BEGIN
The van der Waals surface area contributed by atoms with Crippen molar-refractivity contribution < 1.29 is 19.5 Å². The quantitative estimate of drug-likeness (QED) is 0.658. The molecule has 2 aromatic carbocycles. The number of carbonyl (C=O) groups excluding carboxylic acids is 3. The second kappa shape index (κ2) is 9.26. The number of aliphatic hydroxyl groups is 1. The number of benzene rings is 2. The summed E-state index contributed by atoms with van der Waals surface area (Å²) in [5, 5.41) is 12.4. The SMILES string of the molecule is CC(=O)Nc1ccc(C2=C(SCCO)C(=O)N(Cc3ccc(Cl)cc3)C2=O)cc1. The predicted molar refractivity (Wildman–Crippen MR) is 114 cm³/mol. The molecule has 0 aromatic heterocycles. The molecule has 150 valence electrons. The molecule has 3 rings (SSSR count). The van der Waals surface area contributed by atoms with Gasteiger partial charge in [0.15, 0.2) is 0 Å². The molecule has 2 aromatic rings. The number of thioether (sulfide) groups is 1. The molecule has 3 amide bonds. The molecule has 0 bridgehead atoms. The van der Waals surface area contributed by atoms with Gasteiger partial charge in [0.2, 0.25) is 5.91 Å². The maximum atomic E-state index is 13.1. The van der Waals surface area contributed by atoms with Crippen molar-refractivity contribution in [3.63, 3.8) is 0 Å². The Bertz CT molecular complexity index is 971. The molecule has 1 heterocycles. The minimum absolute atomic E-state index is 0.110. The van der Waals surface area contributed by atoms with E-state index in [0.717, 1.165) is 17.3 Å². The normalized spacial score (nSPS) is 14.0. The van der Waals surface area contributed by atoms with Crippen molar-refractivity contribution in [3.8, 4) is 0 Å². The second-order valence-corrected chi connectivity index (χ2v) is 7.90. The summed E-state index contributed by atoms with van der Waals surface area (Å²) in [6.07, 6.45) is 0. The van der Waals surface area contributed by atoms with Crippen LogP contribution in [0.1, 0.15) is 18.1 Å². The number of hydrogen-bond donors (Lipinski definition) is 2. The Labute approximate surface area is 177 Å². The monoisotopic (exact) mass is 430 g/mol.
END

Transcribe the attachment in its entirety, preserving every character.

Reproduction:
The van der Waals surface area contributed by atoms with Crippen molar-refractivity contribution < 1.29 is 19.5 Å². The quantitative estimate of drug-likeness (QED) is 0.658. The molecule has 2 aromatic carbocycles. The number of carbonyl (C=O) groups excluding carboxylic acids is 3. The second kappa shape index (κ2) is 9.26. The number of aliphatic hydroxyl groups is 1. The number of benzene rings is 2. The summed E-state index contributed by atoms with van der Waals surface area (Å²) in [5, 5.41) is 12.4. The SMILES string of the molecule is CC(=O)Nc1ccc(C2=C(SCCO)C(=O)N(Cc3ccc(Cl)cc3)C2=O)cc1. The predicted molar refractivity (Wildman–Crippen MR) is 114 cm³/mol. The molecule has 0 aromatic heterocycles. The molecule has 150 valence electrons. The molecule has 3 rings (SSSR count). The van der Waals surface area contributed by atoms with Gasteiger partial charge in [0.15, 0.2) is 0 Å². The molecule has 2 aromatic rings. The number of thioether (sulfide) groups is 1. The molecule has 3 amide bonds. The molecule has 0 bridgehead atoms. The van der Waals surface area contributed by atoms with Gasteiger partial charge in [0.2, 0.25) is 5.91 Å². The maximum atomic E-state index is 13.1. The van der Waals surface area contributed by atoms with Crippen molar-refractivity contribution in [3.63, 3.8) is 0 Å². The Bertz CT molecular complexity index is 971. The molecule has 1 heterocycles. The minimum absolute atomic E-state index is 0.110. The van der Waals surface area contributed by atoms with E-state index in [0.717, 1.165) is 17.3 Å². The normalized spacial score (nSPS) is 14.0. The van der Waals surface area contributed by atoms with Crippen molar-refractivity contribution in [3.8, 4) is 0 Å². The second-order valence-corrected chi connectivity index (χ2v) is 7.90. The summed E-state index contributed by atoms with van der Waals surface area (Å²) in [6.07, 6.45) is 0. The van der Waals surface area contributed by atoms with Crippen LogP contribution in [0.1, 0.15) is 18.1 Å². The number of hydrogen-bond donors (Lipinski definition) is 2. The Labute approximate surface area is 177 Å². The monoisotopic (exact) mass is 430 g/mol.